Kyrgyzstan to compensate Stans Energy to the tune of $118.2 million
At the end of last April, Stans Energy Corp. (‘Stans’, TSXV: HRE | OTCQX: HREEF), won its international arbitration case in the matter between itself and the Government of the Republic of Kyrgyzstan at the Arbitration Court of the Moscow Chamber of Commerce and Industry. This week, the Court asked the State of Kyrgyzstan to compensate Stans to the tune of USD$118.2 million. Stans gained more than 50% in Toronto trading, topping CAD$ 0.20 per share even if the likelihood that the Government of Kyrgyzstan will abide by the Court’s ruling is very slim. After all, the Kyrgyz government was given numerous opportunities to demonstrate their willingness to honor international business standards, and allowed the issue to move to the Courts. Nevertheless, Stans still has options and ways to apply pressure on the authorities in Bishkek. One of them involves Centerra, which operates the Kumtor gold mine in Kyrgyzstan, a frequent, which various factions within the Kyrgyz government have often used as ‘punching bag’ in their internal disputes.
Stans has the legal right to pursue any of the Kyrgyz State’s foreign assets including its 32.7% stake, worth about some USD$ 500 million, in Centerra. Stans has not announced any measures yet – after all it will give the Kyrgyz Government a chance to abide by the ruling – but, clearly, Centerra appears to be likeliest option. With a gross domestic product (GDP) of about USD$ 5.7 billion (2012) and annual per capita income USD 1,137 (2012), over 37% of Kyrgyzstan population lives below the poverty line: Kyrgyzstan a poor country. Kyrgyzstan relies for its survival on foreign investment in its most important asset, which remains the Kumtor gold mine, which alone accounts for 5.5% of GDP. Gold exports serve as Kyrgyzstan’s main source of foreign currency. Yet Kyrgyzstan is considered to be one of the most democratic states in Central Asia. Its parliamentary democracy works reasonably well, compared to a region dominated by despots. This gives hope that some form of legal solution will be found such that Stans might be compensated.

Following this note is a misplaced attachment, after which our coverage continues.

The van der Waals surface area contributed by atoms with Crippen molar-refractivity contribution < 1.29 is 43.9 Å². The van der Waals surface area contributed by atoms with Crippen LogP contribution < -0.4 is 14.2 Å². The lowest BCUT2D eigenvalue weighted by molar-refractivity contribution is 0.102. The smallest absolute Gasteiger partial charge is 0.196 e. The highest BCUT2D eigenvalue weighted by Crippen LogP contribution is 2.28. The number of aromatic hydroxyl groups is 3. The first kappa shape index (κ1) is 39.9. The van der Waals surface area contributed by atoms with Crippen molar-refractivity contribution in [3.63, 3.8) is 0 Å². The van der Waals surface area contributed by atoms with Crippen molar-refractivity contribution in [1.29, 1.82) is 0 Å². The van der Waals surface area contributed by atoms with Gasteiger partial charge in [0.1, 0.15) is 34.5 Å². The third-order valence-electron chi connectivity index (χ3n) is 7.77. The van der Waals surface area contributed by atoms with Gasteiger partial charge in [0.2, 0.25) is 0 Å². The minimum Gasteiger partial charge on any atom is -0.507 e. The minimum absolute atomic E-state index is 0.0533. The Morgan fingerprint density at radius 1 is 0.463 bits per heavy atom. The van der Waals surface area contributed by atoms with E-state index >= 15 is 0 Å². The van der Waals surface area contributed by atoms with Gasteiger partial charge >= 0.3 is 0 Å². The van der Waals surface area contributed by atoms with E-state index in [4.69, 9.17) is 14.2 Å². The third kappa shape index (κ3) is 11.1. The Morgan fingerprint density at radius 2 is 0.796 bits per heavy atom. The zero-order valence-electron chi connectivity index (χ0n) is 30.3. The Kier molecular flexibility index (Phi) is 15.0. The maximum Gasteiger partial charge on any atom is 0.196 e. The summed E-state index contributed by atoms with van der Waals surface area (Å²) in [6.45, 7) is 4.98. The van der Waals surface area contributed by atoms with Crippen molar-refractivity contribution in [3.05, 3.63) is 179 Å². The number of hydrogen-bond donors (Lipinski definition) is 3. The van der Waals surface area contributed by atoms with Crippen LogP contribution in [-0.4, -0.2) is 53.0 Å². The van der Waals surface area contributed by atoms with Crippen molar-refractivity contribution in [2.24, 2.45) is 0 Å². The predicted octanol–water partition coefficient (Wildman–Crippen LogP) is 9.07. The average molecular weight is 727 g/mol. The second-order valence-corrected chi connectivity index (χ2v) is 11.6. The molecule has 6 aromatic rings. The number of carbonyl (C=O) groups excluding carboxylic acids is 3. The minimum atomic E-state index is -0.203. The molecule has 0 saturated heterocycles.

Kyrgyzstan’s growing relationship with Russia may also be useful, given that the Arbitration Court that has ruled in favor of Stans is in Moscow. Russia’s President Vladimir Putin has to sponsor – to the tune of a billion dollars – the development of hydroelectric power stations, which is Kyrgyzstan’s second largest source of wealth after its mineral assets. Russia’s Gazprom, moreover, looking for ways to put pressure on the West in response to the Ukrainian crisis, will be more inclined to offer hydrocarbon resources, perhaps even taking over the ailing Kyrgyz gas network. The fact that the United States has left the Manas airport, which it used since 2001 in the ‘War on Terror’ (no less than the most important US aviation hub for the war in Afghanistan) has facilitated a gradual foreign relations policy aimed at closer ties to Moscow than Washington. As fragile as it is, Kyrgyzstan’s economy cannot deal with more problems, which has made it even further bound to Russia after recently accepting USD$1.2 billion in aid from Moscow.
Therefore, while Stans’s possible pursuit of Centerra shares – for which there is a precedent: a Turkish company, Sistem, took 10% of the Kyrgyz government’s Centerra shares – will embroil it in more political/judicial issues with Bishkek, Moscow’s legal pressure could be brought to bear. Indeed, Stans now has the authority to seize Kyrgyzstan’s foreign assets as well as any capital transfers beyond its borders, including shipments of minerals such as…gold. In other words, Stans has sufficient means of applying pressure on Bishkek that it has a good chance of resolving the situation through negotiations. Centerra Gold, for its part, has always been able to keep the Kumtor mine up and running, no matter how difficult the political situation in Kyrgyzstan, even managing to received the Government’s approval of its mine plan for 2014 – notwithstanding the five and a half months delay. Centerra had even threatened to close the Kumtor mine if it did not get the approval, after 17 years of activity, but it was able to exercise pressure because the Kyrgyz government needs the Canadian gold company’s expertise to operate Kumtor and that a closure would have had serious economic and social consequences.
The Kutessay-2 field during Soviet times delivered up to 80% of the USSR’s rare earth supply. Kutessay-2 contains up to 15 rare-earth elements, as well as lead, zinc, silver, bismuth, molybdenum, thorium, tin, and copper. In addition, it contains niobium, tantalum and hafnium. The only obstacle standing between Stans moving to full operation has been the Government’s obstruction, which has now been dealt by the arbitration process.